The risks of the shingles vaccine include swelling, redness and itching after the shot. Some patients may develop a headache; however, this is a rare side effect of the vaccine, says WebMD.
People older than 60 years old can benefit from the shingles vaccine, Zostavax, in order to avoid getting the virus. Those who have already had shingles can take the Zostavax vaccine so the condition does not recur, WebMD suggests. Caused by the same virus that causes chickenpox, shingles breaks out in a skin rash with blisters. The vaccine prevents a shingles outbreak, and can stop post-herpetic neuralgia (PHN), a type of nerve pain that can persist after the rashes end.
As with any vaccine, Zostavax has potential risks and side effects. Most of them are minor, such as soreness at the injection site. People with weakened immune systems, pregnant women, and those allergic to the antibiotic neomycin should not get the vaccine. The Centers for Disease Control recommend that adults older than 60 years old receive the vaccine regardless of whether they have had shingles before, but the vaccine is available to everyone older than 50 years old.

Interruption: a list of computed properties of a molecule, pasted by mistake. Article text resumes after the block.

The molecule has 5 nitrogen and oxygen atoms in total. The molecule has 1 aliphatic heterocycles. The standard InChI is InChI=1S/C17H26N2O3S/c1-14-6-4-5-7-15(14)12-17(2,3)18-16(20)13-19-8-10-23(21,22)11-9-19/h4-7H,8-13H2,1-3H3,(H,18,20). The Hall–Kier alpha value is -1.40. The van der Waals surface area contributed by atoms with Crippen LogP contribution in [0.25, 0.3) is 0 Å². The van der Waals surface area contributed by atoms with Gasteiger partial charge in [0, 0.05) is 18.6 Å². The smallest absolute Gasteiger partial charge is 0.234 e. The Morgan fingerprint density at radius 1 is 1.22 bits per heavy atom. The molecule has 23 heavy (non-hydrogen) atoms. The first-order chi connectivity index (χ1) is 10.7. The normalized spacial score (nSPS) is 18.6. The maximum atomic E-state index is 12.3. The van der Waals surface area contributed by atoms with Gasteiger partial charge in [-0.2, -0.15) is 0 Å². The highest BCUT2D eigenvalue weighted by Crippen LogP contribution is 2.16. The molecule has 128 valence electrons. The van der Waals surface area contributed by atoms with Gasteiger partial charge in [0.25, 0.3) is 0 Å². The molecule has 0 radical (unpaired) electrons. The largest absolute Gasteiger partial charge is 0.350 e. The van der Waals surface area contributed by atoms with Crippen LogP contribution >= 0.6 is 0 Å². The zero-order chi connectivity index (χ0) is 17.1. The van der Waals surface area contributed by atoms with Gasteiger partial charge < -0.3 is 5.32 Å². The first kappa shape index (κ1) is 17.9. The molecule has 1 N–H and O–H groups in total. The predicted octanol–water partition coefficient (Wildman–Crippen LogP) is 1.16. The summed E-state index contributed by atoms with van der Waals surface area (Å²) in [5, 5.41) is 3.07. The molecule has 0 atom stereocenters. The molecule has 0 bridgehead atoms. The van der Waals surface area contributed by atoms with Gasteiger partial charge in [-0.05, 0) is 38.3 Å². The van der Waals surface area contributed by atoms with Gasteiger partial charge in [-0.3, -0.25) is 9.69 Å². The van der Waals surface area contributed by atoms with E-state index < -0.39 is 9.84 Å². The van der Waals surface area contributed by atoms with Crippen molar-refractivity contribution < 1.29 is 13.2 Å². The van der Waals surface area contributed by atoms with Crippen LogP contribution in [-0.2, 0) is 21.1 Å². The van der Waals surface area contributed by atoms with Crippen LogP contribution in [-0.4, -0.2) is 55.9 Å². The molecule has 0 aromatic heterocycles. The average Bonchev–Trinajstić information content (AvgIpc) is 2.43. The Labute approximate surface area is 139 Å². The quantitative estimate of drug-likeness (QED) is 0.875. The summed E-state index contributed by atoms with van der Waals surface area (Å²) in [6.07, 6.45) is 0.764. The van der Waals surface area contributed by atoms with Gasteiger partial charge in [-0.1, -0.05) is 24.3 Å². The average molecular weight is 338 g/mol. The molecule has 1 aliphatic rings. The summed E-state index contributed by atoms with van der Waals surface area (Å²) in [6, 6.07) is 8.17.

The shingles vaccine overall is a fairly safe vaccine with minor risks. Most importantly, it can prevent a virus that affects millions of Americans, says WebMD.